Molyneux's Unfocused Innovation

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Dungeons is coming out soon...

:D This'll be a proper RTS/Management Dungeon Keeper-like, if the promo videos are anything to go by. Effectively DKIII! None of this Overlord E-RPG nonsense.

Also his game The Movies (he made that with his company didn't he?) was pretty good but the tutorial for that game sucks lol, it doesn't explain to you that you need to make your stars practice genres before making a movie of a genre so in my first playthrough I ended up 5th for a few award ceremonies.

Pitching the Fable games to a creative directer in twenty-five words or less? It'd probably start out something like this...

"So, basically, I'm trying to create the greatest role playing game of all time... Basically."

Yahtzee Croshaw:
...and insufficiently purchased by consumers who have gradually been bred to immediately reject anything that doesn't have the shiniest graphics, the realistic-est physics and the growliest insecure-est white male space marines.

This is the sentiment of all the gamers lucky enough to play games during the "golden age" (roughly 1988-2003). It's why those gamers are so bitchy about the loss of expansion packs, dedicated servers, more original IP, the soul of Lucas Arts, and small free-bee items between expansions while bristling at the idea of paying for DLC. The kids willingly shell out the cash for it today.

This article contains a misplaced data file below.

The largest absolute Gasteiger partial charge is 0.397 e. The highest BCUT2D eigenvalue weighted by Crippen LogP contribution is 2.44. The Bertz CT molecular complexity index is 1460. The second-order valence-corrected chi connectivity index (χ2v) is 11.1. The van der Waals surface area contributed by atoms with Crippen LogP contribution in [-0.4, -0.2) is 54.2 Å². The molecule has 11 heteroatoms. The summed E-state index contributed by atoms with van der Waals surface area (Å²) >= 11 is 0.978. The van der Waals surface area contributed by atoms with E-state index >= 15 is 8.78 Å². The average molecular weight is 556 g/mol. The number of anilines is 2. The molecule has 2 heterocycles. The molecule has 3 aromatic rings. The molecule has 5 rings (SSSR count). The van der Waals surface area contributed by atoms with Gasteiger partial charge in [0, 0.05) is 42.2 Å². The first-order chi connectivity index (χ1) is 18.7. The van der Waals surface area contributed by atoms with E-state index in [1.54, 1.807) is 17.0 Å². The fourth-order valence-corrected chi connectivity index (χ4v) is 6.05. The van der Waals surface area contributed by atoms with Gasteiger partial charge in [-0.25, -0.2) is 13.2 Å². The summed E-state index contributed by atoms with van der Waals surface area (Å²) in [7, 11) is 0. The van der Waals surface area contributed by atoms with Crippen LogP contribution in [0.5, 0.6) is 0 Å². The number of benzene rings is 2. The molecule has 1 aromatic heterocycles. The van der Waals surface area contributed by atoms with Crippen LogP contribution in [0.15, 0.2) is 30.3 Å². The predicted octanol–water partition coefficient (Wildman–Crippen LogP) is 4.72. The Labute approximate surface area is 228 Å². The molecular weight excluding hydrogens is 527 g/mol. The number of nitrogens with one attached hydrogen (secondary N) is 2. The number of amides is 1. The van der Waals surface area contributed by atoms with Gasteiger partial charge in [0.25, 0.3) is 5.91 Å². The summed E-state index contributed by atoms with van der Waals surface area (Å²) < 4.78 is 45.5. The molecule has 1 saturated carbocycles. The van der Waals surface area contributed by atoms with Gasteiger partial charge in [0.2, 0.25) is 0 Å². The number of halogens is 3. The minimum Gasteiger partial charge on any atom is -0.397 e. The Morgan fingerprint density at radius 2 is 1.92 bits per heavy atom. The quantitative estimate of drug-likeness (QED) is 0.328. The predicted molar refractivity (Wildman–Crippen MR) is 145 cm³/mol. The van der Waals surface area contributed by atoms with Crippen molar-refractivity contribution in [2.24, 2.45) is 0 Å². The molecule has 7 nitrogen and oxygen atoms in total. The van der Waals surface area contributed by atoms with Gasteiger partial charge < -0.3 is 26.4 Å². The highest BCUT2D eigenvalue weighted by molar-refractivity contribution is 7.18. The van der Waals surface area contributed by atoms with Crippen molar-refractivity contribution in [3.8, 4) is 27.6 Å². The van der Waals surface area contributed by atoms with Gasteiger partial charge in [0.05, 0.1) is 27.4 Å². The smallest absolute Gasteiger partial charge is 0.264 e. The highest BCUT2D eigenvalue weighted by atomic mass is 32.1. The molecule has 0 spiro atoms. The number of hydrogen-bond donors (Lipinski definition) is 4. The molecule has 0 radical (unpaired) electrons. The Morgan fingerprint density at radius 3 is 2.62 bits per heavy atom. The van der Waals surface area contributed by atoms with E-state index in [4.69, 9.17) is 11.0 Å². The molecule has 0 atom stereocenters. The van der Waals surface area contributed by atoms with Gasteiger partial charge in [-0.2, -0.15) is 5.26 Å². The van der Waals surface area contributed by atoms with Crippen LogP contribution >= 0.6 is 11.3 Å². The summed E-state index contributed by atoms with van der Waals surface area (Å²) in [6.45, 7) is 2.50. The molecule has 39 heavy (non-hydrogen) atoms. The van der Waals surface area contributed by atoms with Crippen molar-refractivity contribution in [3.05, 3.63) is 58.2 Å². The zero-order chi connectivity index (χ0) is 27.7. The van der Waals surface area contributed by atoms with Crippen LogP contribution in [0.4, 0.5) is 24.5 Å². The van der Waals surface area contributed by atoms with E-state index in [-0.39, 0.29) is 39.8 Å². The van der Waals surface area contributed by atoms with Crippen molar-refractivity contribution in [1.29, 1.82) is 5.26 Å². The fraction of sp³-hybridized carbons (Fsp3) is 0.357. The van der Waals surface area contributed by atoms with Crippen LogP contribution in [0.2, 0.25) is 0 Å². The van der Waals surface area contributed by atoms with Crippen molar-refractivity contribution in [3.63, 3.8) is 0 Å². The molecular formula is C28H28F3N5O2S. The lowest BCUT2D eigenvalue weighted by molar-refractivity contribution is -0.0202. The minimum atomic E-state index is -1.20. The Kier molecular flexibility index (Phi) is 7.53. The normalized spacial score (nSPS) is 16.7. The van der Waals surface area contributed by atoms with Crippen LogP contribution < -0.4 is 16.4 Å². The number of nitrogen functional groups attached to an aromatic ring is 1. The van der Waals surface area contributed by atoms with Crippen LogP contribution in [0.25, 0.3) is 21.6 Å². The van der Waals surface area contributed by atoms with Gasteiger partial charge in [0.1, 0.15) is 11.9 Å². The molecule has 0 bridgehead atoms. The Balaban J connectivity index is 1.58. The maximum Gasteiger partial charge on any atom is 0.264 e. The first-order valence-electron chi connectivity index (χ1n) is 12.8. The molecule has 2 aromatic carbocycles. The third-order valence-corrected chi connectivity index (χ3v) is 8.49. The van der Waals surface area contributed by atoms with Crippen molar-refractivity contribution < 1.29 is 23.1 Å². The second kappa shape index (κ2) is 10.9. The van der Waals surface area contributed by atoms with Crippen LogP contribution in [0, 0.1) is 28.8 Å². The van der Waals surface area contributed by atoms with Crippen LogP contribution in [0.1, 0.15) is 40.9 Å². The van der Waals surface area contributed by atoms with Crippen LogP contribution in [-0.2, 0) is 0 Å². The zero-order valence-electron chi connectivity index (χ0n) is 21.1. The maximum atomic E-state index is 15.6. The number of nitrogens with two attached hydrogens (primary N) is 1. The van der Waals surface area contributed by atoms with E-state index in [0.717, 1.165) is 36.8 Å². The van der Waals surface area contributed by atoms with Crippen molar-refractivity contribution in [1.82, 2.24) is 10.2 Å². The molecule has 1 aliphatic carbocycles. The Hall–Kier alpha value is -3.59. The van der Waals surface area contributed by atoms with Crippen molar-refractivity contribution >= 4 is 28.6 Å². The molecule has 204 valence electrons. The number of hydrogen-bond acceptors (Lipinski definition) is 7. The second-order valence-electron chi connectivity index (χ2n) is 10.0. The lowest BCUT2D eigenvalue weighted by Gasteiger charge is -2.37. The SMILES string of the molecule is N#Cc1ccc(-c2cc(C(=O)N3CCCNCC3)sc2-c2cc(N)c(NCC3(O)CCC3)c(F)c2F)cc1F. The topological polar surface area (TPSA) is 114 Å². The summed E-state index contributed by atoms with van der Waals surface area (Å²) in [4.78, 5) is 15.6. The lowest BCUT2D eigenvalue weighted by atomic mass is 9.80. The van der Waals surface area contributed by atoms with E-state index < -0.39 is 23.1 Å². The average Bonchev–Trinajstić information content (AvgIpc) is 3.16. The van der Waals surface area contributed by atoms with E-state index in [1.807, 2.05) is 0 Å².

thisberichard:
Take Fable 2. The conclusion of its main storyline was, whether a given player enjoyed it or not, fresh and different. I suspect that you would not have liked it, but I also suspect that your reasons would be drawn from a lack of investment in the events leading up to the conclusion, which could have made the whole ordeal much more powerful -- which is a perfectly respectable viewpoint.

After I finished Fable 2, everywhere I looked, I saw people complaining about the ending, and it was always for the same reason: the main villain dies without a big, epic final boss fight.
I could even understand the complaint that the main villain's death was unsatisfying due to the way the conclusion was put together, but that was almost never the complaint. The complaint was nearly always that said death was unsatisfying due to the way the conclusion was -not- put together; specifically, that it lacked a nigh-universal gaming convention